Crawl Space ScienceBy Jesse Waltz, PE
Crawl Space Science
The Sense of Crawl Space Encapsulation
~ By Jesse Waltz, Professional Engineer
Crawl space science. Let’s begin – there is a problem with a dirt crawl space floor. Additionally, if you have open crawl space vents, please keep reading.
As air rises in a home, it carries with it the air that was previously in the crawl space. That includes moisture and mold spores, as well as anything else that may be airborne down there. As this air rises in the home, replacement air is drawn through the vents. This replacement air is made up of unconditioned outside air that enters through vents and other leaks. This natural upward air movement is called the “stack effect” – similar to how a chimney works.
Consequently, whatever is in the air at the lowest point of your home eventually flows up into the living areas. Almost half of the air we breathe on the first floor of our home comes from the crawl space. A dirt crawl space with open crawl space vents is a never-ending source of moisture. Even if the dirt’s surface seems dry, digging down a few inches reveals moist earth. This moisture is constantly released into the crawl space.
“Over half of the air we breathe on the first floor of our home comes from the crawl space.”
Properly sealing the crawl space from the earth and outside air is the solution to moisture and dampness in the home. Some contractors and homeowners will simply put down a thin, non-UV-resistant plastic liner, like a 6-mil plastic liner. This really has little effect as there’s still too much opportunity for air to enter from crawl space doors or hatches, crawl space vents, pipe penetrations, porous concrete walls, the hollow cores of blocks, and various other gaps and holes.
It’s the moisture that causes mold growth, musty odors, and eventually structural damage, not to mention that insects and critters love moist environments. Additionally, energy costs are higher. Moisture ruins houses by providing a hospitable environment for mold and other fungi, and insects that destroy wood framing. Crawl space moisture, and the mold and mildew that thrive in this environment, affect not only the floor system directly above, but also the entire house. Three things destroy organic materials such as wood or insulation: water (moisture or high relative humidity), heat, and ultra-violet radiation. Of these, water is by far the most damaging.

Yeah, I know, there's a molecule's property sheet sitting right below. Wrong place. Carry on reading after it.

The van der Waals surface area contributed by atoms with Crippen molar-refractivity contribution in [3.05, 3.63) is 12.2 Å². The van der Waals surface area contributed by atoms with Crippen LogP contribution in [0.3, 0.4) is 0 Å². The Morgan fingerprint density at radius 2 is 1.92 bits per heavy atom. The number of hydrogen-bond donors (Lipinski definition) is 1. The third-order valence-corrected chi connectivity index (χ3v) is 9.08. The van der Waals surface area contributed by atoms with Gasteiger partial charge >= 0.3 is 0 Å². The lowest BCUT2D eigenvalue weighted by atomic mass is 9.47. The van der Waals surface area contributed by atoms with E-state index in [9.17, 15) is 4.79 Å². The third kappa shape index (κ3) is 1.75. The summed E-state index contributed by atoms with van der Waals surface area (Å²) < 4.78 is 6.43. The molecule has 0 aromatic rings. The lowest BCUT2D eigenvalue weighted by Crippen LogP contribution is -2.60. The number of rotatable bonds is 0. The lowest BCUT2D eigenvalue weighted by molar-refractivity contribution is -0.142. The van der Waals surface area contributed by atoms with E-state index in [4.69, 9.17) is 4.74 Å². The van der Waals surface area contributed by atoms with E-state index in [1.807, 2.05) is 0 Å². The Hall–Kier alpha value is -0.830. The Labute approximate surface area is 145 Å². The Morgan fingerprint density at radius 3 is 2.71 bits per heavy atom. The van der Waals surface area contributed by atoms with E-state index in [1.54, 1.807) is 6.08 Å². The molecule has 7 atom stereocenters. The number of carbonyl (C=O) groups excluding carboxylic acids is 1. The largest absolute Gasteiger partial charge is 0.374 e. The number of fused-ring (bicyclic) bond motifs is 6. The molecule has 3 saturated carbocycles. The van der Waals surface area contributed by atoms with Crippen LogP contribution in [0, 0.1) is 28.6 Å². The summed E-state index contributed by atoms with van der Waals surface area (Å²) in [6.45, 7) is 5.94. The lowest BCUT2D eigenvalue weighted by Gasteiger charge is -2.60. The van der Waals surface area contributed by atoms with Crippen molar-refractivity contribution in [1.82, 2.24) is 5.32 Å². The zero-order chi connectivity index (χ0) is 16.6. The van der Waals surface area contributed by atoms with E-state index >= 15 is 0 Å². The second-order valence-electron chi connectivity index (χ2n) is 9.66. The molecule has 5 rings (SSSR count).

Crawl Space Science – Proper Crawl Space Sealing
Properly sealing the crawl space and removing the moisture from the ground and air is part of the solution that helps provide a mold-free and insect-free environment, which leads to a more energy-efficient and healthier home. To avoid moisture’s negative affects, a crawlspace should be completely sealed and isolated from the ground and the humid outside air. An effective method to lower crawl space humidity, tested and perfected throughout the U.S., Canada, the U.K., and Ireland, is a proper crawlspace vapor barrier system. This involves installing a 20-mil 7-ply sandwich of high and low-density polyethylene with polyester-cord reinforcement on the dirt floor that is extended, and fastened to the walls. This extra-heavy reinforced lining is treated with an antimicrobial finish that protects against mold and mildew growth under the crawlspace liner. It is tough enough for service people to crawl on and safe enough for storage. In some cases, a high performance dehumidifier air filtration unit is added in the crawl space to assure that humidity levels stay under 50%. Always consult your HVAC contractor to make sure venting is adequate.
“To avoid moisture’s negative affects, a crawl space should be completely sealed and isolated from the ground and the humid outside air.”
Crawl Space Science – Crawl Space Research
North Carolina is a leader in crawl space encapsulation research and installation guidelines. The recently released 2009 North Carolina State Residential Building Code Book outlines how encapsulation needs to be installed for compliance to code. Proper installation requires leaving a 4″ space, or “reveal” between the top of the liner and the bottom of the sill plate so termite mud tunnels can still be detected. The pest control industry finally understands the benefits of a properly installed encapsulation system. Virginia and other states that have homes built on crawl spaces will no doubt follow North Carolina’s lead to accommodate encapsulation in their code books in the upcoming years. An informative study by the Department of Energy, Dominion Power and Advanced Energy on the benefits of crawl space encapsulation can be found at www.crawlspaces.org.
“Proper installation requires leaving a 4” space, or “reveal” between the top of the liner and the bottom of the sill plate so termite mud tunnels can still be detected.”
Years ago, the theory was that crawl spaces would become dryer if they were vented. Now, years later, studies and experiences have proven that the most overlooked space in the house needs to have its air and humidity conditioned, just like the rest of the house.
Jesse Waltz, a Professional Engineer and a 1985 Virginia Military Institute graduate, is the founder of JES Foundation Repair. JES is a regional foundation repair, crawl space and basement waterproofing company with locations in Virginia Beach, Richmond and Northern Virginia.
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